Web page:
S16.   Submit the packet to the MPLS engine for transmission to the
            topmost label.

(nit) I suggest rewording slightly so as to not imply that the node to
transmit to is determined by the topmost label -- IIUC it's determined
by the MPLS policy, since the interpretation of the label is in general
local to the receiving node.

Section 4.16.1.2

   As a reminder, [RFC8754] defines in section 5 the SR Deployment Model
   within the SR Domain [RFC8402].  Within this framework, the
   Authentication Header (AH) is not used to secure the SRH as described
   in Section 7.5 of [RFC8754].

(repeating from the previous thread as a placeholder) I think we need
another sentence or clause here to clarify why this statement is
relevant, e.g., "Thus, while the AH can detect changes to the IPv6
header chain, it will not be used in combination with the SRH, so use of
PSP will not cause delivery failure due to AH validation checks."

Section 5

(editorial) This is the first place in the document that we talk about
the "headend" or its policy at all, so a bit of background on why it's
useful to tabulate potential headend policy/behaviors might be helpful.

Section 5.x

Tying the other policies more precisely to the pseudocode for H.Encaps
(e.g., replacing S01) seems like it would be useful, to avoid the
appearance of specifying behavior by appealing to examples.

Section 5.1

   Note:
   S03: As described in [RFC6437] (IPv6 Flow Label Specification).

We need to pull in RFC 2473 for payload length, traffic class, and
next-header, IIUC.  (hop-limit is covered a few paragraphs down.) Also
to say how the next-header value is selected.

Section 8.1

   The presence of SIDs in the IGP does not imply any routing semantics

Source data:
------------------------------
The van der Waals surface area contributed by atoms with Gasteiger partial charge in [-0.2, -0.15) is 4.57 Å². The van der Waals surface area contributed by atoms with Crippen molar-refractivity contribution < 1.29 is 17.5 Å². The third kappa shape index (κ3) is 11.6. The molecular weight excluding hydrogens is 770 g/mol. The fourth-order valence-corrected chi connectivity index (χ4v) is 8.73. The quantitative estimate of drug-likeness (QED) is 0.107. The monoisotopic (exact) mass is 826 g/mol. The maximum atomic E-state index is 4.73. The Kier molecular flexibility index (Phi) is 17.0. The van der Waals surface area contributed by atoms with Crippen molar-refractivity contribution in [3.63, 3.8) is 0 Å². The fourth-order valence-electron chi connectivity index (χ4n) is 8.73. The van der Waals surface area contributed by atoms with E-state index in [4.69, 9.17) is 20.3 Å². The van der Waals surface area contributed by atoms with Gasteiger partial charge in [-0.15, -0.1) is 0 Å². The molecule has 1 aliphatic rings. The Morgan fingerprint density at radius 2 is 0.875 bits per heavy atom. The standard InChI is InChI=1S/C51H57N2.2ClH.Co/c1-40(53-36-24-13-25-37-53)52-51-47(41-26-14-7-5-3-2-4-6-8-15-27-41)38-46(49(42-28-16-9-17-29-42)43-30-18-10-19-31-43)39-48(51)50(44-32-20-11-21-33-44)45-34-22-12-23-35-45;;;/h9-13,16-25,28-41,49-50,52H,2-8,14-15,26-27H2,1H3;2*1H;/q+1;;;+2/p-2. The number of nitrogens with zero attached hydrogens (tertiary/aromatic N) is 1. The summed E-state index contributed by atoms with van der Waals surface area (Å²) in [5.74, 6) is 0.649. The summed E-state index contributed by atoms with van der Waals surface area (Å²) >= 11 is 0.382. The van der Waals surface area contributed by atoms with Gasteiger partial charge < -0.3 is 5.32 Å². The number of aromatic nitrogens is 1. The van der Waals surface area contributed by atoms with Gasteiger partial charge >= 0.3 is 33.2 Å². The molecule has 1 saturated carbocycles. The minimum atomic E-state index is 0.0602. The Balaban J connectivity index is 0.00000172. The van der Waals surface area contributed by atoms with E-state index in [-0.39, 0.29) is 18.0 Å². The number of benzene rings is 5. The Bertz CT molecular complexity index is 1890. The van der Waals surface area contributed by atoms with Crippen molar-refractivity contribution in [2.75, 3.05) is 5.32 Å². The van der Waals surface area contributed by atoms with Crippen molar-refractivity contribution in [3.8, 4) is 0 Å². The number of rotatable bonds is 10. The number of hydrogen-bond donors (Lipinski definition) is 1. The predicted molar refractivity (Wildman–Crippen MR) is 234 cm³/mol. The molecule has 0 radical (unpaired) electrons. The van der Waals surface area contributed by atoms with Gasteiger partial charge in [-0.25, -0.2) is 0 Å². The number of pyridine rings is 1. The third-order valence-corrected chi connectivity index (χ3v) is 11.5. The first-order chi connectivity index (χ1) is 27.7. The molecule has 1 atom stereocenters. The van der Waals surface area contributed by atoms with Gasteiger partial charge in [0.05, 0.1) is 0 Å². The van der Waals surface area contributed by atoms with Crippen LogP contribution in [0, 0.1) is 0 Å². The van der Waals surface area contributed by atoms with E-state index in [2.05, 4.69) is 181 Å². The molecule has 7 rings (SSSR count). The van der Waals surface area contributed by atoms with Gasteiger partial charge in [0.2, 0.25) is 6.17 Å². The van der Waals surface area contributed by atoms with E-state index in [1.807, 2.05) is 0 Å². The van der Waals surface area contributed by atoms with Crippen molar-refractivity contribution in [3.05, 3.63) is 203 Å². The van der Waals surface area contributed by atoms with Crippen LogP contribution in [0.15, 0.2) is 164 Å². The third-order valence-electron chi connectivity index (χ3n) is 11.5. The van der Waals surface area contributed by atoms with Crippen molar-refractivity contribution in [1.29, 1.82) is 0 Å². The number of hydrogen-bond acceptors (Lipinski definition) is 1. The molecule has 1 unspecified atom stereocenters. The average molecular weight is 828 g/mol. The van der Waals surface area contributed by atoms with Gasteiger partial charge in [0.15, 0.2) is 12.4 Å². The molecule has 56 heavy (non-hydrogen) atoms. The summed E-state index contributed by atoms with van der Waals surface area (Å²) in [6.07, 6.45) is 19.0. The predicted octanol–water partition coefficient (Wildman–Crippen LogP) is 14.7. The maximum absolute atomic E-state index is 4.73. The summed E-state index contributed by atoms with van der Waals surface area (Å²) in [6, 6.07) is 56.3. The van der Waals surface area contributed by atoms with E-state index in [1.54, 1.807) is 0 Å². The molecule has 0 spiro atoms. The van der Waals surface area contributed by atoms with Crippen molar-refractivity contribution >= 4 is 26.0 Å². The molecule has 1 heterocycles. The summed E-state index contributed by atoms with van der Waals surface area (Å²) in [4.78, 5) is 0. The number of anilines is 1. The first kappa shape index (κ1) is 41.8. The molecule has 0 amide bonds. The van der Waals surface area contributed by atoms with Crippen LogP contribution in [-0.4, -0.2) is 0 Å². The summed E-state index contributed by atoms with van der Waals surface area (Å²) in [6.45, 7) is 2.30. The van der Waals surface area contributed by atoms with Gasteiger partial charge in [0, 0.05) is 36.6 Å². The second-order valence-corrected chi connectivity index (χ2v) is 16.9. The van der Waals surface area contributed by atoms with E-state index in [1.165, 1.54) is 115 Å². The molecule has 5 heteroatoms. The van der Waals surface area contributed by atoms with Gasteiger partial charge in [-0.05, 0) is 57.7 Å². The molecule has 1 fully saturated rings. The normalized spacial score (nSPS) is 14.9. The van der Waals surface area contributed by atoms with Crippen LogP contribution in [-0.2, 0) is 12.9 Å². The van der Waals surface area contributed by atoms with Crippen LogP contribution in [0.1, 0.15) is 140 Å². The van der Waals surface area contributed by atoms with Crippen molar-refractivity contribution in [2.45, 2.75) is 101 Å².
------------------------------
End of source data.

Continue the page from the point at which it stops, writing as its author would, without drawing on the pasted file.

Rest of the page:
to the addresses represented by these SIDs.  The routing reachability
   to an IPv6 address is solely governed by the non-SID-related IGP
   prefix reachability information that includes locators.  Routing is
   neither governed nor influenced in any way by a SID advertisement in
   the IGP.

It seems like this is trying to say "the IGP must not advertise prefixes
contained within the LOC part of an SID", but in a very roundabout way.

Section 8.3

   The End.DX4, End.DX6, End.DT4, End.DT6, End.DT46, End.DX2, End.DX2V,
   End.DT2U and End.DT2M SIDs can be signaled in BGP.

Since we said earlier that the signaling of SIDs needs to include the
behavior codepoint for each function bitstring, it seems like we should
provide a reference to how BGP will encode the behavior codepoint.

Section 9

There seem to be some security considerations relating to the use of
PSP, in that the egress node loses visibility into which policy was used
for a given packet, so all packets from all policies that egress via
that SID are in the same anonymity (and policy!) set.  In particular,
even if an HMAC TLV was present in the SRH, it is not available and
cannot be validated.  I recognize that the headend (or whatever entity
is assigning SR policy) should know when such validation would be
intended to occur and not assign a policy incompatible with it, but
there are still new considerations in the sense that the headend needs
to be aware of these considerations.

(repeating as a placeholder from the previous thread) I think we should
also say that in the absence of the HMAC TLV, valid FUNC and ARG values
on any given node may be guessable and spoofable, along with the
standard disclaimer that risks are minimal since all nodes in the SR
domain are assumed to be trusted.  This is distinct from the
already-extant ability to spoof a SID in that the underlying structure
in the SID may allow the attacker to induce behavior that was never
intended to be a SID, for example if the implementation logically
separates FUNC and ARG processing and the attacker makes a combination
that was never advertised.

Also, IIUC, the "Segments Left == 0" handling for, e.g., End.X is
important to prevent traffic loops -- if a node fails to perform that
check and blindly sends the packet to the interconnect it will get
returned to that node/SID and loop until the IP hop limit is exhausted.

Murray Kucherawy Abstain

Warren Kumari Abstain

Magnus Westerlund (was No Objection) Abstain